Conservatism: Adam Smith and Edmund Burke

HideShow resource information
  • Created by: Victoria
  • Created on: 30-04-13 21:24
Preview of Conservatism: Adam Smith and Edmund Burke

First 382 words of the document:

A2 Government & Politics Conservatism
Adam Smith and Edmund Burke
Adam Smith (1723-1790)
He studied at Glasgow and Oxford Universities. He started at Glasgow University at the age
of 14 before transferring to Oxford.
1751 ­ Appointed professor of logic as Glasgow University
1752 ­ Appointed professor of philosophy at Glasgow University
1759 ­ Published `The Theory of Moral Sentiments'
1776 ­ Published 'Inquiry into the Nature and Causes of the Wealth of Nations', the first
major work of political economy
o Documented industrial development in Europe
o Popularised many of the ideas now known as classical economics
o Idea that the "invisible hand" guides supply and demand
1783 ­ He became a founding member of the Royal Society of Edinburgh
Often touted as the world's first free-market economist
He was a major proponent of laissez-faire economic policy
Smith argued against regulation of commerce and trade, believing if people were set free
to better themselves, it would produce economic prosperity for all
He didn't invent these ideas but he was the first to document them and compile them into a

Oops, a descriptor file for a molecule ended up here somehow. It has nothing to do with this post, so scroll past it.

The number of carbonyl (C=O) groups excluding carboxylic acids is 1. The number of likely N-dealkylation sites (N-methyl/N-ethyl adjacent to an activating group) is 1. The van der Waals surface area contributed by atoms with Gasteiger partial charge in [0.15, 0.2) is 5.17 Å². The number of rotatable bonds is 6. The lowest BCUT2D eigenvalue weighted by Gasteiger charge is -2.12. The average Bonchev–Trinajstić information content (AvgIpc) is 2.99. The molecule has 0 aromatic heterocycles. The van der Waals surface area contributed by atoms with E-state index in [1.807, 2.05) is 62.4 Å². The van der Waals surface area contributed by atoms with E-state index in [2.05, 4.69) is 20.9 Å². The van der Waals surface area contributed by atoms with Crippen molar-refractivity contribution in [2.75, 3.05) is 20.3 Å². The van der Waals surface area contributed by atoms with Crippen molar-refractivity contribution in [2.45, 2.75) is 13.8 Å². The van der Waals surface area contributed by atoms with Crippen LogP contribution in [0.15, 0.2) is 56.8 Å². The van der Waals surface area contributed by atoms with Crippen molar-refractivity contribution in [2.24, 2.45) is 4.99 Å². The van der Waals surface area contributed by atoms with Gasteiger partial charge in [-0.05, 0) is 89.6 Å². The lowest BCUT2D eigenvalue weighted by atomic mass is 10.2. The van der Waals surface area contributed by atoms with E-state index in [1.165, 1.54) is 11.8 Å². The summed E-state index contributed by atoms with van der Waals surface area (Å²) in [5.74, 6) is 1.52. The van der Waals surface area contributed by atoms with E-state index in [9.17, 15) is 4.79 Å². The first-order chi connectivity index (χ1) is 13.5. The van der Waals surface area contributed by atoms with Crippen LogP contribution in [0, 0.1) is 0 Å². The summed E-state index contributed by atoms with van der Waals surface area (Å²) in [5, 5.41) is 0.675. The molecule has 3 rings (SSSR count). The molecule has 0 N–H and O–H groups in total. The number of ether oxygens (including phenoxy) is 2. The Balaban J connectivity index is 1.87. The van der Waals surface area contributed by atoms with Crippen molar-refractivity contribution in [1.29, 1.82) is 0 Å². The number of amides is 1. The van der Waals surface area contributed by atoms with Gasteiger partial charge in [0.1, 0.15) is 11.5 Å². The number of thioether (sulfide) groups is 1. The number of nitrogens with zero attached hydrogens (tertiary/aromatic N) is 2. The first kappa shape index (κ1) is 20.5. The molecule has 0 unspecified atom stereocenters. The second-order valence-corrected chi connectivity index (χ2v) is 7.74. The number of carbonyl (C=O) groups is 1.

published works
He is now found on £20 notes
Quotes from `The Wealth of Nations'
Division of labour "It is the great multiplication of the productions of all the different arts,
inconsequence of the division of labour, which occasions, in a well-governed
society, that universal opulence which extends itself to the lowest ranks of
Competition "In general, if any branch of trade, or any division of labour, be
advantageous to the public, the freer and more general the competition, it
will always be the more so."
"Consumption is the sole end and purpose of all production; and the interest
of the producer ought to be attended to, only so far as it may be necessary
for promoting that of the consumer."
Distortion of trade "People of the same trade seldom meet together, even for merriment and
diversion, but the conversation ends in a conspiracy against the public, or in
some contrivance to raise prices ... But though law cannot hinder people of
Unit 3 ­ Introducing Political IdeologiesPage 1

Other pages in this set

Page 2

Preview of page 2

Here's a taster:

A2 Government & Politics Conservatism
the same trade from sometimes assembling together, it ought to do nothing
to facilitate assemblies, much less to render them necessary."
Government "It is the highest impertinence and presumption ... in kinds and ministers, to
pretend to watch over the economy of the private people, and to restrain
their expense ... They are themselves always, and without exception, the
greatest spreadthrifts in the society.…read more


No comments have yet been made

Similar Government & Politics resources:

See all Government & Politics resources »See all resources »